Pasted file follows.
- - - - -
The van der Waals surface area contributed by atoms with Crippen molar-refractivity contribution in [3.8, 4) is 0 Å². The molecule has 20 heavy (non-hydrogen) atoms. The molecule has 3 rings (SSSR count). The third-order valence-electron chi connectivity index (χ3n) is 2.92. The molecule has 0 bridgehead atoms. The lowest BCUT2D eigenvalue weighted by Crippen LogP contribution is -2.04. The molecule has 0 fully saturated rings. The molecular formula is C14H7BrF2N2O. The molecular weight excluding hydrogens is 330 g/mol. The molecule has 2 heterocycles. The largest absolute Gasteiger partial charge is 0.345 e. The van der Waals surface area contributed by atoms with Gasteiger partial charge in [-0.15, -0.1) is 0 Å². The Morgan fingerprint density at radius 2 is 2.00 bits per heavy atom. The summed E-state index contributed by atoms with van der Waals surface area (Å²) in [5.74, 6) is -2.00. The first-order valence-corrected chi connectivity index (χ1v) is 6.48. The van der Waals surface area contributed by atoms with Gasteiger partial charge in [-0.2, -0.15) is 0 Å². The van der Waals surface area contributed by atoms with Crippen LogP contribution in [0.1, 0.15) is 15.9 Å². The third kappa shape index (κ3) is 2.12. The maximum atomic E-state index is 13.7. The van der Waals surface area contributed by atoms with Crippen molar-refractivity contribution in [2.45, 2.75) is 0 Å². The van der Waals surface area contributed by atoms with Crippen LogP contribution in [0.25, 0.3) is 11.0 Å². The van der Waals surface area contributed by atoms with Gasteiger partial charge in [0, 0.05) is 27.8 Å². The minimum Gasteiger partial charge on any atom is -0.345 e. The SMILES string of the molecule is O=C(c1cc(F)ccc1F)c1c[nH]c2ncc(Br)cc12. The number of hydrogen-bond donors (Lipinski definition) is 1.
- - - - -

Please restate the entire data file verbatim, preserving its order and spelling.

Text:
The van der Waals surface area contributed by atoms with Crippen molar-refractivity contribution in [3.8, 4) is 0 Å². The molecule has 20 heavy (non-hydrogen) atoms. The molecule has 3 rings (SSSR count). The third-order valence-electron chi connectivity index (χ3n) is 2.92. The molecule has 0 bridgehead atoms. The lowest BCUT2D eigenvalue weighted by Crippen LogP contribution is -2.04. The molecule has 0 fully saturated rings. The molecular formula is C14H7BrF2N2O. The molecular weight excluding hydrogens is 330 g/mol. The molecule has 2 heterocycles. The largest absolute Gasteiger partial charge is 0.345 e. The van der Waals surface area contributed by atoms with Gasteiger partial charge in [-0.15, -0.1) is 0 Å². The Morgan fingerprint density at radius 2 is 2.00 bits per heavy atom. The summed E-state index contributed by atoms with van der Waals surface area (Å²) in [5.74, 6) is -2.00. The first-order valence-corrected chi connectivity index (χ1v) is 6.48. The van der Waals surface area contributed by atoms with Gasteiger partial charge in [-0.2, -0.15) is 0 Å². The van der Waals surface area contributed by atoms with Crippen LogP contribution in [0.1, 0.15) is 15.9 Å². The third kappa shape index (κ3) is 2.12. The maximum atomic E-state index is 13.7. The van der Waals surface area contributed by atoms with Crippen molar-refractivity contribution in [2.45, 2.75) is 0 Å². The van der Waals surface area contributed by atoms with Crippen LogP contribution in [0.25, 0.3) is 11.0 Å². The van der Waals surface area contributed by atoms with Gasteiger partial charge in [0, 0.05) is 27.8 Å². The minimum Gasteiger partial charge on any atom is -0.345 e. The SMILES string of the molecule is O=C(c1cc(F)ccc1F)c1c[nH]c2ncc(Br)cc12. The number of hydrogen-bond donors (Lipinski definition) is 1.